The greatest investor of all times puts high emphasis in the importance of business valuation. Think about it, if you were buying a private business, terms like earnings-per-share (EPS) or price-earnings (P/E) and many other ratios, do not matter if you are purchasing a private entity. You shouldn’t change this approach when valuing a public company.
The important thing to know is how much cash the company will generate. Where will the cash go? To pay for expenses or buy equipment, pay employees or to their bank account, this is the key.
There is a pretty famous example detailing valuation. It involves a “dollar machine” handing out one dollar every year for ten years. Pause for a moment and think, how much would you pay for this machine? See the answer at the end and measure how you did!
To grow a business you need cash. Revenue and earnings can be irrelevant if all the sales are made on credit. A company who sells annually 1000 automobiles for $10,000 each on credit, totaling $10,000,000 in annual sales but does not receive cash until the customer makes their first monthly payment, shows really no merit to base a valuation in their EPS or to determine the enterprise value using their P/E. In this case, the $10,000,000 is really not an important figure unless you are able to determine how likely the customers are able to pay.
The net worth of a company (sometimes refer to as tangible net worth) plus the future cash the business will generate should be able to provide you an approximate value for a business in the future and today. Remember from our previous blog (Buying AutoNation?), you need to set a discount to the valuation. Your valuation numbers should not be a precise science and you must leave room for mistakes. Benjamin Graham called this, margin of safety, listen to him, he was a pretty smart guy.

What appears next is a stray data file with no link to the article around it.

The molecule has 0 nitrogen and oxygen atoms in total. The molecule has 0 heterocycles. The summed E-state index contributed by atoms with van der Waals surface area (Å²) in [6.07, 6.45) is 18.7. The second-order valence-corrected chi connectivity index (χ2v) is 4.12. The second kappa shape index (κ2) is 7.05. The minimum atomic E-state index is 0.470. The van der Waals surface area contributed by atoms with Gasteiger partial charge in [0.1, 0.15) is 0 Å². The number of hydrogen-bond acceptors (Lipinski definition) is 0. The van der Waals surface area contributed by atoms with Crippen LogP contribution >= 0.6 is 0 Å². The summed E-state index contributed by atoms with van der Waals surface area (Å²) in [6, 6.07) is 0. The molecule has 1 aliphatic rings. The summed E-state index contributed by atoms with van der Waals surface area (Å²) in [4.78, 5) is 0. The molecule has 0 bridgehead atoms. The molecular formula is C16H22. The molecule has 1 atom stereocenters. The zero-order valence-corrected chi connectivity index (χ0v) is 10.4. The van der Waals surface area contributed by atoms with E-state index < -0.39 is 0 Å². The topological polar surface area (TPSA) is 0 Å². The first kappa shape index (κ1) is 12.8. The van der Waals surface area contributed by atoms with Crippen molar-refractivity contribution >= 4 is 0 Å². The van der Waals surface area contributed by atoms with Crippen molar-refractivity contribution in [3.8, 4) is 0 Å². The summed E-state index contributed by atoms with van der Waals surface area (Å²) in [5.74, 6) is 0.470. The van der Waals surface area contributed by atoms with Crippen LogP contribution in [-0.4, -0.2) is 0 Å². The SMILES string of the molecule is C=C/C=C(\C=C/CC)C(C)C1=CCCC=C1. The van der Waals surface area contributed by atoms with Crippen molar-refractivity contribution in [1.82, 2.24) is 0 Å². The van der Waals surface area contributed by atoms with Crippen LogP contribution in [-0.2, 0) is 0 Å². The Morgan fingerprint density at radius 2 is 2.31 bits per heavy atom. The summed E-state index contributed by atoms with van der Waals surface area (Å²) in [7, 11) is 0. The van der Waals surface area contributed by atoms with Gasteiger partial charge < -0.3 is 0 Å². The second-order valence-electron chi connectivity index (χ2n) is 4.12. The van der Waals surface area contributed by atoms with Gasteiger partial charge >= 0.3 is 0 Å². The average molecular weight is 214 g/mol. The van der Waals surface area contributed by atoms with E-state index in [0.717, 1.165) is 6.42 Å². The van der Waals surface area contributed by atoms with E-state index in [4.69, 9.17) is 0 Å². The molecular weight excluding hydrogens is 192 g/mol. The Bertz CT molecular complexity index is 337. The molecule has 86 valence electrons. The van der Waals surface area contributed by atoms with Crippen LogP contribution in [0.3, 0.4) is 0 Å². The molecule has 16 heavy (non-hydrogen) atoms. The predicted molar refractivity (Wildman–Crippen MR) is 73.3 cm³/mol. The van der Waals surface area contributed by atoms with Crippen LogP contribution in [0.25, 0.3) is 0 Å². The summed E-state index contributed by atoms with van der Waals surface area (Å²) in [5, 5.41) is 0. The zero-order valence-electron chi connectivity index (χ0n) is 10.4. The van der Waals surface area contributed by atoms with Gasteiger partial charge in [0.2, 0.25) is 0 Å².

I will finish this post with a perfect example of cash value. Take a look at Apple (AAPL) and you will see why Berkshire Hathaway (BRK.A) started buying Apple shares when the company was valued at $575,000,000,000 or $108 / share. Just in cash and investments Apple holds $237,000,000 or $45 / share.
Going back to the “dollar machine”, it is pretty common sense that you should not pay $10 or higher for this machine. What about $9? Good! But let’s assume you can invest $9 at 7% annually in another investment . You will have $17 by year 10 and the “dollar machine” might not look like a great deal. So, if you can achieve 7% annually in another investment but without the certainty the “dollar machine” gives you of $1 annually. You can reverse engineer how much should you pay for the machine today in order to achieve 7% annually. The magic number is around $5.08!
Remember, this is your investment opportunity. Other investors will reach different valuations highly dependent on what other returns they can achieve elsewhere.
Follow this form of business valuation and create the habit and mentality that you are buying wonderful businesses in their entirely and not just a share. This will help you to free yourself from market noise and nonsense. It will make you a better investor!
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